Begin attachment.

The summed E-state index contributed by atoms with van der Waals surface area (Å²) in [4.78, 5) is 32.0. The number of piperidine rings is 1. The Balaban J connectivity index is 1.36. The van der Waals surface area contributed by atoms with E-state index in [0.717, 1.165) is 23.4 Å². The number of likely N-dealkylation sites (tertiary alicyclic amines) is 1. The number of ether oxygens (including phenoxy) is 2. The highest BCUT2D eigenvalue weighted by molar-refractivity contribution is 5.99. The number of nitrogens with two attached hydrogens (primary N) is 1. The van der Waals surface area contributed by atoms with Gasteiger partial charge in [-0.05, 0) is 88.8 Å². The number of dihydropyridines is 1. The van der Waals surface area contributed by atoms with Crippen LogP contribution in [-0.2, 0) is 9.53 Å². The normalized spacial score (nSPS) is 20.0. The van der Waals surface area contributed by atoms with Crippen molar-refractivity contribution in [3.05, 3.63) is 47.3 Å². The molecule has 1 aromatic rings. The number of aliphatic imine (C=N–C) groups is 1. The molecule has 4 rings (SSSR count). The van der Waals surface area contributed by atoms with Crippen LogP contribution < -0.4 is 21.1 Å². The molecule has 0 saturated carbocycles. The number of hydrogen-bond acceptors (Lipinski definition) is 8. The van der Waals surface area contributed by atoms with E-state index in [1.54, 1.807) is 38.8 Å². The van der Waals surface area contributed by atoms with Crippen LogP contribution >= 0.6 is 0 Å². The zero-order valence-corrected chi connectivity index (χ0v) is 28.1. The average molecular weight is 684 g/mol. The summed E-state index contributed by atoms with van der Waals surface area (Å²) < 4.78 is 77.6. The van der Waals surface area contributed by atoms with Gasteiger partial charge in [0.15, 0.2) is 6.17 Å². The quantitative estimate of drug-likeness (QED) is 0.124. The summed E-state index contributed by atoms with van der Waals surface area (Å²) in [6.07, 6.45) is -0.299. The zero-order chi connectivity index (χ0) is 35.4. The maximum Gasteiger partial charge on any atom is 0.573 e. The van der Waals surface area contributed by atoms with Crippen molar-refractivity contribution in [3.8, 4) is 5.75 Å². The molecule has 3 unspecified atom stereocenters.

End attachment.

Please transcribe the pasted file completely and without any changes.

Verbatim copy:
The summed E-state index contributed by atoms with van der Waals surface area (Å²) in [4.78, 5) is 32.0. The number of piperidine rings is 1. The Balaban J connectivity index is 1.36. The van der Waals surface area contributed by atoms with E-state index in [0.717, 1.165) is 23.4 Å². The number of likely N-dealkylation sites (tertiary alicyclic amines) is 1. The number of ether oxygens (including phenoxy) is 2. The highest BCUT2D eigenvalue weighted by molar-refractivity contribution is 5.99. The number of nitrogens with two attached hydrogens (primary N) is 1. The van der Waals surface area contributed by atoms with Gasteiger partial charge in [-0.05, 0) is 88.8 Å². The number of dihydropyridines is 1. The van der Waals surface area contributed by atoms with Crippen LogP contribution in [-0.2, 0) is 9.53 Å². The normalized spacial score (nSPS) is 20.0. The van der Waals surface area contributed by atoms with Crippen molar-refractivity contribution in [3.05, 3.63) is 47.3 Å². The molecule has 1 aromatic rings. The number of aliphatic imine (C=N–C) groups is 1. The molecule has 4 rings (SSSR count). The van der Waals surface area contributed by atoms with Crippen LogP contribution < -0.4 is 21.1 Å². The molecule has 0 saturated carbocycles. The number of hydrogen-bond acceptors (Lipinski definition) is 8. The van der Waals surface area contributed by atoms with E-state index in [1.54, 1.807) is 38.8 Å². The van der Waals surface area contributed by atoms with Crippen LogP contribution >= 0.6 is 0 Å². The zero-order valence-corrected chi connectivity index (χ0v) is 28.1. The average molecular weight is 684 g/mol. The summed E-state index contributed by atoms with van der Waals surface area (Å²) < 4.78 is 77.6. The van der Waals surface area contributed by atoms with Gasteiger partial charge in [0.15, 0.2) is 6.17 Å². The quantitative estimate of drug-likeness (QED) is 0.124. The summed E-state index contributed by atoms with van der Waals surface area (Å²) in [6.07, 6.45) is -0.299. The zero-order chi connectivity index (χ0) is 35.4. The maximum Gasteiger partial charge on any atom is 0.573 e. The van der Waals surface area contributed by atoms with Crippen molar-refractivity contribution in [3.8, 4) is 5.75 Å². The molecule has 3 unspecified atom stereocenters.